New entry representable morphism, in the sense of Grothendieck school. The notion is used at closed immersion of schemes where I just made some changes.

]]>I have added a new paragraph to direct image about direct image functor with compact support $f_! F$. Eventually I would create a separate entry direct image with compact support, but not yet.

]]>A while ago, we had some brief discussion on potential higher structures in categorical probability theory. We now have a definition of a certain abstract categorical structure which captures these phenomena and also many other examples. See the current working document.

Differently from “ordinary” higher category theory, composition in our “compositories” has the property that composing an $n$-morphism with an $m$-morphism along a common $k$-morphism face results in an $(n+m-k)$-morphism. We believe that this kind of composition is a natural structure which arises in many situations. Think, for example, of the nerve of a category, in which sequences of composable morphisms can simply be concatenated. Other examples arise from mathematical structures which can be glued along pairwise intersection, even though the general sheaf condition fails; this applies e.g. to the presheaf of metrics on a set.

Compositories may also provide a potential answer to Urs’ question on hyperstructures and higher spans.

Now the questions are:

- has anyone looked at these kind of structures before?
- is there a simple way to reformulate them in ordinary (higher) categorical terms?
- can you think of other examples?
- would it make sense to develop “compositorial” analogues of category-theoretical concepts like limits, adjunctions, etc.?

Thanks for any feedback!

]]>The nLab entry Cech cohomology claims in its first sentence that Cech cohomology of a site $C$ is the cohomology of the $(\infty,1)$-topos of presheaves on $C$ localized at Cech covers. I’m having trouble reconciling this with Remark 7.2.2.17 of Higher Topos Theory, which claims that the cohomology of this topos is ordinary sheaf cohomology. I used to assume the claim the nLab makes without thinking about it (it’s pretty plausible…), but now I think it may be wrong. Specifically, Eilenberg-Mac Lane objects are truncated and therefore hypercomplete, so they automatically satisfy descent with respect to all hypercovers, and so cohomology of an $(\infty,1)$-topos and of its hypercompletion should always be the same.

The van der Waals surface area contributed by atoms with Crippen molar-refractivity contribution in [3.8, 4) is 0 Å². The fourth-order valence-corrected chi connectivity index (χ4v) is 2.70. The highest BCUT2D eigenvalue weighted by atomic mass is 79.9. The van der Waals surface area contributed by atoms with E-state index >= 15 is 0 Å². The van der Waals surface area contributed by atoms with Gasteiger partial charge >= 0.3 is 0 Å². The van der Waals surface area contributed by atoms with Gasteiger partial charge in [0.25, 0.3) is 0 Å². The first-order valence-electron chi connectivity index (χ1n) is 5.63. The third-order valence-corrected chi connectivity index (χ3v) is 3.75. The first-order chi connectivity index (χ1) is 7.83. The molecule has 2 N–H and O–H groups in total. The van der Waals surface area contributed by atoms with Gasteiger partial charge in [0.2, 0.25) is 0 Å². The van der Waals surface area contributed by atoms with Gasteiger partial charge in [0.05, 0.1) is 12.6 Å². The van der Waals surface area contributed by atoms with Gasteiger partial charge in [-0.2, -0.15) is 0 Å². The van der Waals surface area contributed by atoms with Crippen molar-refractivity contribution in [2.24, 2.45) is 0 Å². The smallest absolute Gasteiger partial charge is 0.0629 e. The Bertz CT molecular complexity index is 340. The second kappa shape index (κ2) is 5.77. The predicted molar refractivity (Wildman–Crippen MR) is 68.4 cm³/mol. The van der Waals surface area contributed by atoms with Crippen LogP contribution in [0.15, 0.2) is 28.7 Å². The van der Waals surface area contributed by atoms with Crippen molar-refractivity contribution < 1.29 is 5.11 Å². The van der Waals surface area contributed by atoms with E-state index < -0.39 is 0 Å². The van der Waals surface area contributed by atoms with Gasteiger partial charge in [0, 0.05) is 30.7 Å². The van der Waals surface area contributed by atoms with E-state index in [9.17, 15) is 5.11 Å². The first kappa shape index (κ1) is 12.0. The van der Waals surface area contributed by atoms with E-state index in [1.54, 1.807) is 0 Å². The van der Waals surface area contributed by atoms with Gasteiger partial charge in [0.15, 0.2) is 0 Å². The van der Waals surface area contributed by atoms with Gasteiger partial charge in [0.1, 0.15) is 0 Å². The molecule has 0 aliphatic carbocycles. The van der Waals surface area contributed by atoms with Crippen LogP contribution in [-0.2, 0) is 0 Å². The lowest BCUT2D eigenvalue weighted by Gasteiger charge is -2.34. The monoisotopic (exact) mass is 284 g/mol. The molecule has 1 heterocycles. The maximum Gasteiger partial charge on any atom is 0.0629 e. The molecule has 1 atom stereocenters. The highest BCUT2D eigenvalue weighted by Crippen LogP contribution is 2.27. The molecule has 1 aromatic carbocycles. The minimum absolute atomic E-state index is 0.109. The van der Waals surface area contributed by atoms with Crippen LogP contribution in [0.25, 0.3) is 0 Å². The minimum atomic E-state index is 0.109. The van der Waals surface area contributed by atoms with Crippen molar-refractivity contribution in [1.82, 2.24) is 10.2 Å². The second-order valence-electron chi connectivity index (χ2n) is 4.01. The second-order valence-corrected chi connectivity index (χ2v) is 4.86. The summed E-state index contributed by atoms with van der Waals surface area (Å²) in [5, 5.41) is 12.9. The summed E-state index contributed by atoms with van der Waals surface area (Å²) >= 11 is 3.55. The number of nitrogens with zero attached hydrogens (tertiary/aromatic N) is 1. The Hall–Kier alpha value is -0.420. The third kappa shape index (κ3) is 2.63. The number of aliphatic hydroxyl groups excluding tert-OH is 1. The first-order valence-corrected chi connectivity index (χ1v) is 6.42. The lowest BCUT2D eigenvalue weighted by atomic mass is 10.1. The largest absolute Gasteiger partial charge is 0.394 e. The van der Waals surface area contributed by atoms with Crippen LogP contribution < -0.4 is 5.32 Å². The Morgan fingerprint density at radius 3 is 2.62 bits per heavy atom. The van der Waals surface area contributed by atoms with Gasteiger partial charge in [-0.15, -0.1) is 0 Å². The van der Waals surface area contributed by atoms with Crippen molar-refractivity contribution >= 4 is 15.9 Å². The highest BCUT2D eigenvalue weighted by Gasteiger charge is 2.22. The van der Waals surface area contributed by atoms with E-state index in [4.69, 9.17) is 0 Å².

So, is the $(\infty,1)$-topos referred to in the nLab page something different than the topos of sheaves defined by Lurie? Or is there no way to view Cech cohomology as the cohomology of an $(\infty,1)$-topos?

]]>The sheafification of a (1-)presheaf on a site is classically constructed in a two-step process $X^{++}$, where $X^+$ consists of matching families in $X$, is always separated, and is a sheaf if $X$ is separated. But the sheafification can also be constructed in a single step by looking at matching families over *hypercovers*. However, the only published reference I can find which mentions this latter fact is *Higher Topos Theory* (section 6.5.3), and it doesn’t really give a proof. Does anyone know of a reference on “good old” 1-sheaves which discusses sheafification via hypercovers?

I created the page Witt Cohomology.

]]>Remake of Street’s Gummersbach paper: Characterization of Bicategories of Stacks (zoranskoda).

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